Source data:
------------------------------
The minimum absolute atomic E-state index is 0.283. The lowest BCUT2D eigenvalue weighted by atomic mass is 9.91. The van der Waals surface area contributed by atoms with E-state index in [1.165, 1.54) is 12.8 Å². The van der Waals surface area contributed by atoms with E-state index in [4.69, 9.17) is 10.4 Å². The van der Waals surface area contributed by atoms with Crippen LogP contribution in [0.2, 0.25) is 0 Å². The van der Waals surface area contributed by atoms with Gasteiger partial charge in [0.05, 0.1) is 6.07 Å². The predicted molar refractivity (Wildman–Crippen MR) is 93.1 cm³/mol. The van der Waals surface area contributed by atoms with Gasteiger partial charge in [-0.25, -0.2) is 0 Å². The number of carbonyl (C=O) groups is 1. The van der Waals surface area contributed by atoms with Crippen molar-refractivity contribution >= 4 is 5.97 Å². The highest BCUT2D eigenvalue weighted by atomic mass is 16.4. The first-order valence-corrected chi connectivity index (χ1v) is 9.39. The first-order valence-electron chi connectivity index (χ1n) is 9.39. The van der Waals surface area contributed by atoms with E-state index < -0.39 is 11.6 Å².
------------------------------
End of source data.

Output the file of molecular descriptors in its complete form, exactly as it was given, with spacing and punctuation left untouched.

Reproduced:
The minimum absolute atomic E-state index is 0.283. The lowest BCUT2D eigenvalue weighted by atomic mass is 9.91. The van der Waals surface area contributed by atoms with E-state index in [1.165, 1.54) is 12.8 Å². The van der Waals surface area contributed by atoms with E-state index in [4.69, 9.17) is 10.4 Å². The van der Waals surface area contributed by atoms with Crippen LogP contribution in [0.2, 0.25) is 0 Å². The van der Waals surface area contributed by atoms with Gasteiger partial charge in [0.05, 0.1) is 6.07 Å². The predicted molar refractivity (Wildman–Crippen MR) is 93.1 cm³/mol. The van der Waals surface area contributed by atoms with Gasteiger partial charge in [-0.25, -0.2) is 0 Å². The number of carbonyl (C=O) groups is 1. The van der Waals surface area contributed by atoms with Crippen molar-refractivity contribution >= 4 is 5.97 Å². The highest BCUT2D eigenvalue weighted by atomic mass is 16.4. The first-order valence-corrected chi connectivity index (χ1v) is 9.39. The first-order valence-electron chi connectivity index (χ1n) is 9.39. The van der Waals surface area contributed by atoms with E-state index < -0.39 is 11.6 Å².